Echoing uncertain geopolitical times, Australian politics confounded opinion polls and pundits at the May 18 federal election. Re-election of the Liberal-National coalition government was a “miracle” result, according to Prime Minister Scott Morrison. The surprise victory transformed Morrison’s authority within his party and the country – and burnished his relationship with US President Donald Trump. Morrison says the shift in the US-China relationship from engagement to competition is “inevitable,” calling for the Indo-Pacific to deepen patterns of cooperation so the competition does not become adversarial. Australia was an early adopter of the Indo-Pacific concept, describing it as a useful geographic construct. Now Australia is embracing the Indo-Pacific not merely as construct, but as a US strategy – the Free and Open Indo-Pacific.
ScoMo’s miracle win
“I have always believed in miracles … and tonight we’ve been delivered another.”
Scott Morrison, Prime Minister, May 18, 2019
On the night his government was re-elected, Scott Morrison gave thanks for a miracle. A government that trailed in every opinion poll conjured a come-from-behind salvation it paraded as a famous victory. The democratic task of the election was done with the usual brutal directness of Australian democracy. The job was done in an evening. Nations as diverse as the US and Indonesia can only gawk at the speed. The polls closed at 6 pm on May 18 and counting started. By 9.30 pm eastern time, the national broadcaster declared that the Liberal–National government would be re-elected. At 11.30 pm, Opposition leader Bill Shorten emerged to concede defeat and resign as Labor leader. Few things so graced Shorten’s leadership as his manner in leaving it. On the hardest of nights, he offered a gracious, positive speech about Australia’s future and the Labor Party: “We can’t change the past, but my word we can change the future!” By midnight, ScoMo (the designation Scott Morrison uses on Facebook) was on stage proclaiming his miracle. Morrison had gone into the campaign trailing in every opinion poll, at the head of a minority government that had lost its majority in the House of Representatives due to defections and by-election losses.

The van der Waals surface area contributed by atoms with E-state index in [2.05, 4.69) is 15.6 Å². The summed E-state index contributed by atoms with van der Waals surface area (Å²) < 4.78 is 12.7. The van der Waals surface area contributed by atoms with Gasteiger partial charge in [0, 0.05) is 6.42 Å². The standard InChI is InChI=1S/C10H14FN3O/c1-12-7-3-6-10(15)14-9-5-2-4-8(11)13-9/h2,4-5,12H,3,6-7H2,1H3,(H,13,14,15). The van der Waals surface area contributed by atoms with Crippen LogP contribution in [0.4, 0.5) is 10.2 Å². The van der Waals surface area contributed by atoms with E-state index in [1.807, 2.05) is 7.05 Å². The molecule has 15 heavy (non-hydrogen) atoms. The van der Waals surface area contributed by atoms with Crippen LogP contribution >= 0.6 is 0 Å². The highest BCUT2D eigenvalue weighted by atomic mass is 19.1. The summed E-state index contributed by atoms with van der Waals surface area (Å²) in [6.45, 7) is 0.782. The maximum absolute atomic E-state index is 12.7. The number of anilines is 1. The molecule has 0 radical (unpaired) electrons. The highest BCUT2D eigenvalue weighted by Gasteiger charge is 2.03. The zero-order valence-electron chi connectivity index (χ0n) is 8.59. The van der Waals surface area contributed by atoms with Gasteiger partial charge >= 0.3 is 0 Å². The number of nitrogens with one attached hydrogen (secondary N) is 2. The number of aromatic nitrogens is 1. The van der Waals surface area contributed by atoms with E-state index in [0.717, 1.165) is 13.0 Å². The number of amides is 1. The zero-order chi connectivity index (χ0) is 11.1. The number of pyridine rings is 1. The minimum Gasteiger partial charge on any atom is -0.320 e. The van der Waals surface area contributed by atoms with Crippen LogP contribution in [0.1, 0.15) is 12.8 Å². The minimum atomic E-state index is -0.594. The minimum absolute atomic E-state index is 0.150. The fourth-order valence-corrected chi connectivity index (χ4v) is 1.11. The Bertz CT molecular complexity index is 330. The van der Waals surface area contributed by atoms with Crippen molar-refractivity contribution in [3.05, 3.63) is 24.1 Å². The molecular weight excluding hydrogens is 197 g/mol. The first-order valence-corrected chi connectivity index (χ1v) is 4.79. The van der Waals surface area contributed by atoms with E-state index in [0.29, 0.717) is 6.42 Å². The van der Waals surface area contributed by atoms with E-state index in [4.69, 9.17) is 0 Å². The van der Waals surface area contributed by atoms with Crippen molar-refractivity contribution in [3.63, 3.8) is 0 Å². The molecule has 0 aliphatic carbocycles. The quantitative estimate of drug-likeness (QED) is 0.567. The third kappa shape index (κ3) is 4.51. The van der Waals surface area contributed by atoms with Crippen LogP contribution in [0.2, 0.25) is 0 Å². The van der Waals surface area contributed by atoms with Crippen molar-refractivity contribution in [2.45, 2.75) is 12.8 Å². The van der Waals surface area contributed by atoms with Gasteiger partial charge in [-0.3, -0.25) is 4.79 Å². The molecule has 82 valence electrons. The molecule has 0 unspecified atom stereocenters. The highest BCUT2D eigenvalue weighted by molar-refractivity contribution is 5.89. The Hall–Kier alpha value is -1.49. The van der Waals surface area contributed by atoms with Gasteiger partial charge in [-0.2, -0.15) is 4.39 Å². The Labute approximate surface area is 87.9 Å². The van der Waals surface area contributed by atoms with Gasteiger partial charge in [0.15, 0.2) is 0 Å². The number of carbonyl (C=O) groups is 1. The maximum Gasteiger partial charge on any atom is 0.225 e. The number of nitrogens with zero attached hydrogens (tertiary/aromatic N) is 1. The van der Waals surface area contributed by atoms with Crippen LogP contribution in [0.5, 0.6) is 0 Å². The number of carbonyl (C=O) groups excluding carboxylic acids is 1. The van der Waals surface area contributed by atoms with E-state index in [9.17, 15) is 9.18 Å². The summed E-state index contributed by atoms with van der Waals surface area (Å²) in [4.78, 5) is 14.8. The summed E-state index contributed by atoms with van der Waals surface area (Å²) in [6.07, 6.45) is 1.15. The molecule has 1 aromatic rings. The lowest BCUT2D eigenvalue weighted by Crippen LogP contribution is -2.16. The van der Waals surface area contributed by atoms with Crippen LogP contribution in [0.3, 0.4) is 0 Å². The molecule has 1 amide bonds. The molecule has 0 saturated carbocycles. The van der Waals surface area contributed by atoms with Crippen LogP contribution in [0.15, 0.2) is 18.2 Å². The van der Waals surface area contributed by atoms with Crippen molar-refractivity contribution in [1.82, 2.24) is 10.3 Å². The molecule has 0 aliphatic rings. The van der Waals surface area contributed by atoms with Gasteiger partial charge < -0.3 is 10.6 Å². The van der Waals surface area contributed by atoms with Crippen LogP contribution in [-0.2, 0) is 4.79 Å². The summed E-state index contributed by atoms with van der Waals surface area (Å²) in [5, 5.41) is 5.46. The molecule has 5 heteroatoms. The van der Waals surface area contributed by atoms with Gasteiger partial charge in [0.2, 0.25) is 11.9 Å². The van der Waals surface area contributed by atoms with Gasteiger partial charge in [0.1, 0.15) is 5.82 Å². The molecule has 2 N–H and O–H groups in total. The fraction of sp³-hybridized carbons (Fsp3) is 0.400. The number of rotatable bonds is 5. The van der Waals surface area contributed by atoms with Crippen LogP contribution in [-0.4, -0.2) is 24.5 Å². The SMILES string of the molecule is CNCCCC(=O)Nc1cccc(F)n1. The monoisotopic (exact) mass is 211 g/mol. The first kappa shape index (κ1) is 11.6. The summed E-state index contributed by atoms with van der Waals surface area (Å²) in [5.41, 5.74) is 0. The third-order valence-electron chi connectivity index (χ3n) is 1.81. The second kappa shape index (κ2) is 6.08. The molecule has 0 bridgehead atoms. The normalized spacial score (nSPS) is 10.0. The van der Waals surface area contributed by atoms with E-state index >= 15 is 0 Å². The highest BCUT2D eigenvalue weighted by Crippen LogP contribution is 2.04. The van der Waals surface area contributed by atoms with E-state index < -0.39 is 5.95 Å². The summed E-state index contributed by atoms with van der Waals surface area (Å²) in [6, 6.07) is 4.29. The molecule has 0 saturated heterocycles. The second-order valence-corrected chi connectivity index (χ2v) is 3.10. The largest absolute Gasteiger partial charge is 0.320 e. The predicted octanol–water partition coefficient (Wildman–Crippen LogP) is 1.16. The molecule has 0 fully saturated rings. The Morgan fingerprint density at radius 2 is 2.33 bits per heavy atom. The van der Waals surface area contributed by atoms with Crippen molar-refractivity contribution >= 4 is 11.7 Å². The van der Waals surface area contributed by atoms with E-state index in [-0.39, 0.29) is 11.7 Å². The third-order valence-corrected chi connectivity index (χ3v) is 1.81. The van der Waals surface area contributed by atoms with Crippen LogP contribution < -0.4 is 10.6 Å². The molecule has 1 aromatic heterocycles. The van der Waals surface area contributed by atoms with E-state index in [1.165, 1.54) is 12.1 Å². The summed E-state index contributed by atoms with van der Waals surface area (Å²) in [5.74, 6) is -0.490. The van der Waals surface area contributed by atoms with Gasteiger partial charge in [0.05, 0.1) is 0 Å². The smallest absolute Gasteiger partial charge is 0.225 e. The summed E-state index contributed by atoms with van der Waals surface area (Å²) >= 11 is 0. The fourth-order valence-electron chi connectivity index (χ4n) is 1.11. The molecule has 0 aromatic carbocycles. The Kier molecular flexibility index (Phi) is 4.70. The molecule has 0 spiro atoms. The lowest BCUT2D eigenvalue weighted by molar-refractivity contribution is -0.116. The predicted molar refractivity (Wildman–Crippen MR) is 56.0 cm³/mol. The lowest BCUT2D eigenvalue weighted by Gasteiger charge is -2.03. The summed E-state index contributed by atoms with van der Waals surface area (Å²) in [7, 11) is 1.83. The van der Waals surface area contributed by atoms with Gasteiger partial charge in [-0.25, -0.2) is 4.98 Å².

The government was returned at the election with a slim majority in the House (Coalition: 77 seats; Labor Opposition: 68 seats; Independents: 6). The numbers in the lower house of the new parliament are virtually the same as before the election. The government has gone from minority status to a bare majority in the House. Yet the dramatic remaking of Australia’s political temperature belies a small shift in numbers. Australia has witnessed the rebirth of a sitting prime minister and the salvation of a troubled government.
As the previous Comparative Connections reported, Morrison took over on Aug. 24, last year, after a party room vote stripped Prime Minister Malcolm Turnbull of the leadership. Consistently negative opinion polls predicted that Morrison would be a stop-gap PM, in office for less than a year before the voters punished the Liberal-National Coalition for party brawling and leadership instability. The coalition victory confounded the polls and re-cast the political narrative. Labor lost the unloseable election; many Liberals are quietly amazed they’re still in office. The old Australian sports cliché holds true for Canberra: winners are grinners; losers can suit themselves. ScoMo campaigned with relentless energy and driven focus to embrace and uplift the voters he calls “the quiet Australians.” That, plus his drumbeat about the dangers posed by Labor, did the trick—or delivered the miracle. Morrison’s hold on his party and government is remade by his win and the departure from politics of Turnbull and Tony Abbott, the two Liberal leaders who spent the last decade battling each other. Turnbull left Parliament after he was deposed as leader, while Abbott lost his parliamentary seat in the election.